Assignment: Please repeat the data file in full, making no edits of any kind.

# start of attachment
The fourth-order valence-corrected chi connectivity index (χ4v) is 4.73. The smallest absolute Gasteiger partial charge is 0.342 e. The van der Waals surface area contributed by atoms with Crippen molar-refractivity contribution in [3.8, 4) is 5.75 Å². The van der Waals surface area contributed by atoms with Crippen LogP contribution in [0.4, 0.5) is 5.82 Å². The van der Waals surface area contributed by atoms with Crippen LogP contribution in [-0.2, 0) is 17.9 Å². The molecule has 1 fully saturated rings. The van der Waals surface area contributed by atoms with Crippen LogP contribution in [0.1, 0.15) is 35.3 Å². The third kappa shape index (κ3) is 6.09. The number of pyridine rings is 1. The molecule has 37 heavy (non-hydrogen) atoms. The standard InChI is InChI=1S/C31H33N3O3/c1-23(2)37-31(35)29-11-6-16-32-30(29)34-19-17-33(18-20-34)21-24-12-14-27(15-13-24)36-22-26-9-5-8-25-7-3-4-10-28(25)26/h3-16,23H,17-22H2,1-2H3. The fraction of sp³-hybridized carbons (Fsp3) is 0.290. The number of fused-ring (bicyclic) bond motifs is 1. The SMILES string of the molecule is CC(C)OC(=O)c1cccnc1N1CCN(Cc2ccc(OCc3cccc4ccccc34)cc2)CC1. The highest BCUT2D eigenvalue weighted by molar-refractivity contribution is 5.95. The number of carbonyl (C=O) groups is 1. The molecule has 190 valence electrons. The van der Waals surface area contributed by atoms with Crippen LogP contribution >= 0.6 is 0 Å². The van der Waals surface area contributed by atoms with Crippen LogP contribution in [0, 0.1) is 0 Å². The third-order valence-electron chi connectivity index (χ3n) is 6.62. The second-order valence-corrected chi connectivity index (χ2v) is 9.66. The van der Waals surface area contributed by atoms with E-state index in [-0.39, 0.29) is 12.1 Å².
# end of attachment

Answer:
The fourth-order valence-corrected chi connectivity index (χ4v) is 4.73. The smallest absolute Gasteiger partial charge is 0.342 e. The van der Waals surface area contributed by atoms with Crippen molar-refractivity contribution in [3.8, 4) is 5.75 Å². The van der Waals surface area contributed by atoms with Crippen LogP contribution in [0.4, 0.5) is 5.82 Å². The van der Waals surface area contributed by atoms with Crippen LogP contribution in [-0.2, 0) is 17.9 Å². The molecule has 1 fully saturated rings. The van der Waals surface area contributed by atoms with Crippen LogP contribution in [0.1, 0.15) is 35.3 Å². The third kappa shape index (κ3) is 6.09. The number of pyridine rings is 1. The molecule has 37 heavy (non-hydrogen) atoms. The standard InChI is InChI=1S/C31H33N3O3/c1-23(2)37-31(35)29-11-6-16-32-30(29)34-19-17-33(18-20-34)21-24-12-14-27(15-13-24)36-22-26-9-5-8-25-7-3-4-10-28(25)26/h3-16,23H,17-22H2,1-2H3. The fraction of sp³-hybridized carbons (Fsp3) is 0.290. The number of fused-ring (bicyclic) bond motifs is 1. The SMILES string of the molecule is CC(C)OC(=O)c1cccnc1N1CCN(Cc2ccc(OCc3cccc4ccccc34)cc2)CC1. The highest BCUT2D eigenvalue weighted by molar-refractivity contribution is 5.95. The number of carbonyl (C=O) groups is 1. The molecule has 190 valence electrons. The van der Waals surface area contributed by atoms with Crippen LogP contribution >= 0.6 is 0 Å². The van der Waals surface area contributed by atoms with Crippen LogP contribution in [0, 0.1) is 0 Å². The third-order valence-electron chi connectivity index (χ3n) is 6.62. The second-order valence-corrected chi connectivity index (χ2v) is 9.66. The van der Waals surface area contributed by atoms with E-state index in [-0.39, 0.29) is 12.1 Å².